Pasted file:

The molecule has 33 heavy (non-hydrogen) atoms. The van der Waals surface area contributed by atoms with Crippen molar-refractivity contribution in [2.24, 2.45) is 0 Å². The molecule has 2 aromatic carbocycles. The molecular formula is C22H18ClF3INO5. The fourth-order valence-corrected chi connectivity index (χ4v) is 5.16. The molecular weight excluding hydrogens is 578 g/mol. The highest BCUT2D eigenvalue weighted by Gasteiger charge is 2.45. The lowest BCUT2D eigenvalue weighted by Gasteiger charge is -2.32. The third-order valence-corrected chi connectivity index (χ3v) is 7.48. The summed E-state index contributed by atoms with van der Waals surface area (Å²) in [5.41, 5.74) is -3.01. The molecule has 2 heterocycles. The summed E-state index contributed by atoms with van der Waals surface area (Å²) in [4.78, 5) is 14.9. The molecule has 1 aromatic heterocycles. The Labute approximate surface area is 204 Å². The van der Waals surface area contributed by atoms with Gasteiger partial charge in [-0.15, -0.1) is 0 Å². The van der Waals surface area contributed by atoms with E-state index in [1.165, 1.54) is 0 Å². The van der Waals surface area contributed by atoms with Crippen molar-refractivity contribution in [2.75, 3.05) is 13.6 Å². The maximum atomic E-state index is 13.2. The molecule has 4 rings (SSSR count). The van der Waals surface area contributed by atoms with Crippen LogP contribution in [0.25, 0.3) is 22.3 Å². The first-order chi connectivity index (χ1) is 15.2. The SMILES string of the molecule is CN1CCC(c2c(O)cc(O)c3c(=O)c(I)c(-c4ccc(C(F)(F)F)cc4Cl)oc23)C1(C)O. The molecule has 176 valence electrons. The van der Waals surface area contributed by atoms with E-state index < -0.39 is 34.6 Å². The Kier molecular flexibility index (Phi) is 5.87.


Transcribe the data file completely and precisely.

The molecule has 33 heavy (non-hydrogen) atoms. The van der Waals surface area contributed by atoms with Crippen molar-refractivity contribution in [2.24, 2.45) is 0 Å². The molecule has 2 aromatic carbocycles. The molecular formula is C22H18ClF3INO5. The fourth-order valence-corrected chi connectivity index (χ4v) is 5.16. The molecular weight excluding hydrogens is 578 g/mol. The highest BCUT2D eigenvalue weighted by Gasteiger charge is 2.45. The lowest BCUT2D eigenvalue weighted by Gasteiger charge is -2.32. The third-order valence-corrected chi connectivity index (χ3v) is 7.48. The summed E-state index contributed by atoms with van der Waals surface area (Å²) in [5.41, 5.74) is -3.01. The molecule has 2 heterocycles. The summed E-state index contributed by atoms with van der Waals surface area (Å²) in [4.78, 5) is 14.9. The molecule has 1 aromatic heterocycles. The Labute approximate surface area is 204 Å². The van der Waals surface area contributed by atoms with Gasteiger partial charge in [-0.15, -0.1) is 0 Å². The van der Waals surface area contributed by atoms with E-state index in [1.165, 1.54) is 0 Å². The van der Waals surface area contributed by atoms with Crippen molar-refractivity contribution in [2.75, 3.05) is 13.6 Å². The maximum atomic E-state index is 13.2. The molecule has 4 rings (SSSR count). The van der Waals surface area contributed by atoms with Crippen LogP contribution in [0.25, 0.3) is 22.3 Å². The first-order chi connectivity index (χ1) is 15.2. The SMILES string of the molecule is CN1CCC(c2c(O)cc(O)c3c(=O)c(I)c(-c4ccc(C(F)(F)F)cc4Cl)oc23)C1(C)O. The molecule has 176 valence electrons. The van der Waals surface area contributed by atoms with E-state index < -0.39 is 34.6 Å². The Kier molecular flexibility index (Phi) is 5.87.